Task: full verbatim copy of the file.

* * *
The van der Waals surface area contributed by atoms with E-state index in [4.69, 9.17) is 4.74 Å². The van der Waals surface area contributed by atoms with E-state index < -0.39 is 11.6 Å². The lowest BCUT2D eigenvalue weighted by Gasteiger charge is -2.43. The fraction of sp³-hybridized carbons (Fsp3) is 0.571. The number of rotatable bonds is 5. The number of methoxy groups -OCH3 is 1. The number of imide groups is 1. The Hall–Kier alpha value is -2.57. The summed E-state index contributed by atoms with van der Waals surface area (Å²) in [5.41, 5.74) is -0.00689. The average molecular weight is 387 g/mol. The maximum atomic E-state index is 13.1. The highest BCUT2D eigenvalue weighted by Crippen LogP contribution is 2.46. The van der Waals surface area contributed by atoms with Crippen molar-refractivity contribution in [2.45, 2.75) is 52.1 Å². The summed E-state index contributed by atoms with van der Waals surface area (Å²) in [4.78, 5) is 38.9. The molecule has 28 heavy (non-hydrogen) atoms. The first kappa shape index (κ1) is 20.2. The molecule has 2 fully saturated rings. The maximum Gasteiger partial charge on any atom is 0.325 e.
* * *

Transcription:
The van der Waals surface area contributed by atoms with E-state index in [4.69, 9.17) is 4.74 Å². The van der Waals surface area contributed by atoms with E-state index < -0.39 is 11.6 Å². The lowest BCUT2D eigenvalue weighted by Gasteiger charge is -2.43. The fraction of sp³-hybridized carbons (Fsp3) is 0.571. The number of rotatable bonds is 5. The number of methoxy groups -OCH3 is 1. The number of imide groups is 1. The Hall–Kier alpha value is -2.57. The summed E-state index contributed by atoms with van der Waals surface area (Å²) in [5.41, 5.74) is -0.00689. The average molecular weight is 387 g/mol. The maximum atomic E-state index is 13.1. The highest BCUT2D eigenvalue weighted by Crippen LogP contribution is 2.46. The van der Waals surface area contributed by atoms with Crippen molar-refractivity contribution in [2.45, 2.75) is 52.1 Å². The summed E-state index contributed by atoms with van der Waals surface area (Å²) in [4.78, 5) is 38.9. The molecule has 28 heavy (non-hydrogen) atoms. The first kappa shape index (κ1) is 20.2. The molecule has 2 fully saturated rings. The maximum Gasteiger partial charge on any atom is 0.325 e.